Since the release of the National HIV/AIDS Strategy (NHAS) (1) and the establishment of the federal Human Immunodeficiency Virus (HIV) Care Continuum Initiative (2), federal efforts have accelerated to improve and increase HIV testing, care, and treatment and to reduce HIV-related disparities in the United States. National HIV Surveillance System (NHSS)* data are used to monitor progress toward reaching NHAS goals,† and recent data indicate that blacks have lower levels of care and viral suppression than do persons of other racial and ethnic groups (3). Among persons with HIV infection diagnosed through 2012 who were alive at year-end 2013, 68.1% of blacks received any HIV medical care compared with 74.4% of whites (3). CDC used NHSS data to describe HIV care outcomes among blacks who received a diagnosis of HIV. Among blacks with HIV infection diagnosed in 2014, 21.9% had infection classified as HIV stage 3 (acquired immunodeficiency syndrome [AIDS]) at the time of diagnosis compared with 22.5% of whites; 71.6% of blacks were linked to care within 1 month after diagnosis compared with 79.0% of whites. Among blacks with HIV infection diagnosed through 2012 who were alive on December 31, 2013, 53.5% were receiving continuous HIV medical care compared with 58.2% of whites; 48.5% of blacks achieved viral suppression compared with 62.0% of whites. Intensified efforts and implementation of effective interventions and public health strategies that increase engagement in care and viral suppression among blacks (1,4) are needed to achieve NHAS goals.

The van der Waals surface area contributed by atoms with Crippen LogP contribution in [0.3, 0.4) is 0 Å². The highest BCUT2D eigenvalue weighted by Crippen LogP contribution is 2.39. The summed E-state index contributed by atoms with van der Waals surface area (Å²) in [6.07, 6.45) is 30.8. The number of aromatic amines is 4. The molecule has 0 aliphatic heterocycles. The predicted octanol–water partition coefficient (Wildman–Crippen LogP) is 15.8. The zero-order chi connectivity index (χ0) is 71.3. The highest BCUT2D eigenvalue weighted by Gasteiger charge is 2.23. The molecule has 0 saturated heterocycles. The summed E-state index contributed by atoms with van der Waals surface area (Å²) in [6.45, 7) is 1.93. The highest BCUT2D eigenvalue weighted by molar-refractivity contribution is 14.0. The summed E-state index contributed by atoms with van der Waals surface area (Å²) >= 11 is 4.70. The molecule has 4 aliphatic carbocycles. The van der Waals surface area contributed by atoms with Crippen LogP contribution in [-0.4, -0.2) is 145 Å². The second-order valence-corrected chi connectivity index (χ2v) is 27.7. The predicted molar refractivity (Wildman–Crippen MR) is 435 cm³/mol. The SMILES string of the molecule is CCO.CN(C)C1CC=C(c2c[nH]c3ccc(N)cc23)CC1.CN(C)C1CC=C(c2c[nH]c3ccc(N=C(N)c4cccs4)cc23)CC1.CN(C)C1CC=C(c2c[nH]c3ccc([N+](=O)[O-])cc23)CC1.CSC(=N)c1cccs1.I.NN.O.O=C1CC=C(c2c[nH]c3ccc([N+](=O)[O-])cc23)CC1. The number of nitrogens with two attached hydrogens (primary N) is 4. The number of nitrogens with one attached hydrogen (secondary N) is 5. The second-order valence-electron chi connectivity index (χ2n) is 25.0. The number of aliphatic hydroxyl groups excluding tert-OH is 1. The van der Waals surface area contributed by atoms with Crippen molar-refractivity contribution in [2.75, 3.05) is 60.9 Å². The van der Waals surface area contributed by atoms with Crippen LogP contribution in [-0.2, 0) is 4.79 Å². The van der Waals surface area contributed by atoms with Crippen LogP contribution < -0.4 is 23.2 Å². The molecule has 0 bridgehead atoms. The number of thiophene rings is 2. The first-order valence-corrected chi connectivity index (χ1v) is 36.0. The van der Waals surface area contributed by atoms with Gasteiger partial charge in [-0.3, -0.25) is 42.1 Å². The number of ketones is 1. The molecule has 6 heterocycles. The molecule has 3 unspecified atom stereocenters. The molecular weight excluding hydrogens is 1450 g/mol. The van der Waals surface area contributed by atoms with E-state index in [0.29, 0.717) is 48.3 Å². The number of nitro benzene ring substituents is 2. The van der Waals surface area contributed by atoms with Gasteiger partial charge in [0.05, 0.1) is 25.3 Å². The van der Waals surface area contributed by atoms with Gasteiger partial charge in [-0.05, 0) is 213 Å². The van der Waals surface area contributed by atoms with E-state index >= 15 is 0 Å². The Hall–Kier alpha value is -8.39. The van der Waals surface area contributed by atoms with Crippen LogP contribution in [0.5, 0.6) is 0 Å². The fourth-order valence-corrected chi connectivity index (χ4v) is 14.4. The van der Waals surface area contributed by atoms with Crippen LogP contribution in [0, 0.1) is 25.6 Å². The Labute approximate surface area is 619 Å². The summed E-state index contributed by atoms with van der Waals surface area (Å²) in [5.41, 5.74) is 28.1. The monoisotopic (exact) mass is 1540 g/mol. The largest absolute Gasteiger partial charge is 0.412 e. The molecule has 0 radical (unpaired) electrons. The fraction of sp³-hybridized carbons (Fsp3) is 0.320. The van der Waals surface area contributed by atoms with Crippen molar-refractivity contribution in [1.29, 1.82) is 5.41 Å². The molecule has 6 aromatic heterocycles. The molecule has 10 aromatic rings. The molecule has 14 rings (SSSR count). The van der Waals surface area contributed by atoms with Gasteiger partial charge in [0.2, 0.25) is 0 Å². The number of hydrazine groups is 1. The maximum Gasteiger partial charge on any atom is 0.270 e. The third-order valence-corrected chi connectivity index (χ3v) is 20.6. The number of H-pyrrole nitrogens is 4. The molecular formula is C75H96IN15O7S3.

All states, the District of Columbia, and U.S. territories report cases of HIV infection and associated demographic and clinical information to NHSS. CDC analyzed data for persons aged ≥13 years reported through December 2015 from 33 jurisdictions§ with complete laboratory reporting.¶ These jurisdictions accounted for 65.3% of blacks living with diagnosed HIV infection at year-end 2013 in the United States. Stage 3 classification and linkage to care were assessed among blacks living in any of the 33 jurisdictions at the time of HIV diagnosis in 2014. A stage 3 classification was defined as having a CD4 count of <200/µL, CD4 percentage of total lymphocytes of <14, or documentation of an AIDS-defining condition ≤3 months after a diagnosis of HIV infection. Linkage to care was defined as having documentation of ≥1 CD4 count or percentage or viral load (VL) tests ≤1 month after HIV diagnosis. Retention in care and viral suppression were assessed among blacks with HIV diagnosed by December 31, 2012, and who were alive and resided (based on the most recent known address) in any of the 33 jurisdictions as of December 31, 2013 (i.e., persons living with diagnosed HIV). Retention in HIV care, defined as having two or more CD4 or VL tests ≥3 months apart, and viral suppression, defined as a VL of <200 copies/mL at most recent test, were assessed for 2013. Data were statistically adjusted by using multiple imputation techniques to account for missing HIV transmission categories (5).